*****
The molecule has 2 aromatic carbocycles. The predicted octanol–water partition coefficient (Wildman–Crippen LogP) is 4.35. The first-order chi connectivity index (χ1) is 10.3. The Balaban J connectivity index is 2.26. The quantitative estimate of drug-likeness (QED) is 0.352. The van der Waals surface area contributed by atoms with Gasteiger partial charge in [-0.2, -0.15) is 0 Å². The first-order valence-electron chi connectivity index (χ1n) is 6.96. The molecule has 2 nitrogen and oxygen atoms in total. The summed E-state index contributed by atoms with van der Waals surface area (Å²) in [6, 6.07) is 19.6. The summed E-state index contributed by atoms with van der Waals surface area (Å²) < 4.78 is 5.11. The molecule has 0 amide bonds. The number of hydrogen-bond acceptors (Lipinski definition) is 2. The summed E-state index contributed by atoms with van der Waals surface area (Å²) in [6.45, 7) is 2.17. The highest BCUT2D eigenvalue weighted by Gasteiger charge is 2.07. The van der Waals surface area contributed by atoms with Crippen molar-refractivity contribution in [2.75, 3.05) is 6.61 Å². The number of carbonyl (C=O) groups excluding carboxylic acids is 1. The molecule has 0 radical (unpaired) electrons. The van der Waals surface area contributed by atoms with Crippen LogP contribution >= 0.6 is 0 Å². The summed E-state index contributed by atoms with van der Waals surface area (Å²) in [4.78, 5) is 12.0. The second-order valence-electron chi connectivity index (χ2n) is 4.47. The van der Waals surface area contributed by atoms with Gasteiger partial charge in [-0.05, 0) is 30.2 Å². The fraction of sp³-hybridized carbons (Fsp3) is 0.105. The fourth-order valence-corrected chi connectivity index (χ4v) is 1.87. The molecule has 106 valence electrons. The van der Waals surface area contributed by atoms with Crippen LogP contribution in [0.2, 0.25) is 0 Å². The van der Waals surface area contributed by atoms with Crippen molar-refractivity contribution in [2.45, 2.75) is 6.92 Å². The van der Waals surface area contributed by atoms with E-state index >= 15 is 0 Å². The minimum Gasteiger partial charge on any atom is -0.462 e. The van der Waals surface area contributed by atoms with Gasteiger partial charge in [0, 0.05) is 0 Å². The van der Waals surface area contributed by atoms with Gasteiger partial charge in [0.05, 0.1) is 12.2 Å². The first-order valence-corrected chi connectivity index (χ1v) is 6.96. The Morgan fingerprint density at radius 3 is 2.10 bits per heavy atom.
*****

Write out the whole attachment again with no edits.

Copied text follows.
The molecule has 2 aromatic carbocycles. The predicted octanol–water partition coefficient (Wildman–Crippen LogP) is 4.35. The first-order chi connectivity index (χ1) is 10.3. The Balaban J connectivity index is 2.26. The quantitative estimate of drug-likeness (QED) is 0.352. The van der Waals surface area contributed by atoms with Gasteiger partial charge in [-0.2, -0.15) is 0 Å². The first-order valence-electron chi connectivity index (χ1n) is 6.96. The molecule has 2 nitrogen and oxygen atoms in total. The summed E-state index contributed by atoms with van der Waals surface area (Å²) in [6, 6.07) is 19.6. The summed E-state index contributed by atoms with van der Waals surface area (Å²) < 4.78 is 5.11. The molecule has 0 amide bonds. The number of hydrogen-bond acceptors (Lipinski definition) is 2. The summed E-state index contributed by atoms with van der Waals surface area (Å²) in [6.45, 7) is 2.17. The highest BCUT2D eigenvalue weighted by Gasteiger charge is 2.07. The van der Waals surface area contributed by atoms with Crippen molar-refractivity contribution in [2.75, 3.05) is 6.61 Å². The number of carbonyl (C=O) groups excluding carboxylic acids is 1. The molecule has 0 radical (unpaired) electrons. The van der Waals surface area contributed by atoms with Crippen LogP contribution >= 0.6 is 0 Å². The summed E-state index contributed by atoms with van der Waals surface area (Å²) in [4.78, 5) is 12.0. The second-order valence-electron chi connectivity index (χ2n) is 4.47. The van der Waals surface area contributed by atoms with Gasteiger partial charge in [-0.05, 0) is 30.2 Å². The fraction of sp³-hybridized carbons (Fsp3) is 0.105. The fourth-order valence-corrected chi connectivity index (χ4v) is 1.87. The molecule has 106 valence electrons. The van der Waals surface area contributed by atoms with Crippen LogP contribution in [0.2, 0.25) is 0 Å². The van der Waals surface area contributed by atoms with Crippen molar-refractivity contribution in [2.45, 2.75) is 6.92 Å². The van der Waals surface area contributed by atoms with E-state index >= 15 is 0 Å². The minimum Gasteiger partial charge on any atom is -0.462 e. The van der Waals surface area contributed by atoms with Gasteiger partial charge in [0, 0.05) is 0 Å². The van der Waals surface area contributed by atoms with Gasteiger partial charge in [0.05, 0.1) is 12.2 Å². The first-order valence-corrected chi connectivity index (χ1v) is 6.96. The Morgan fingerprint density at radius 3 is 2.10 bits per heavy atom.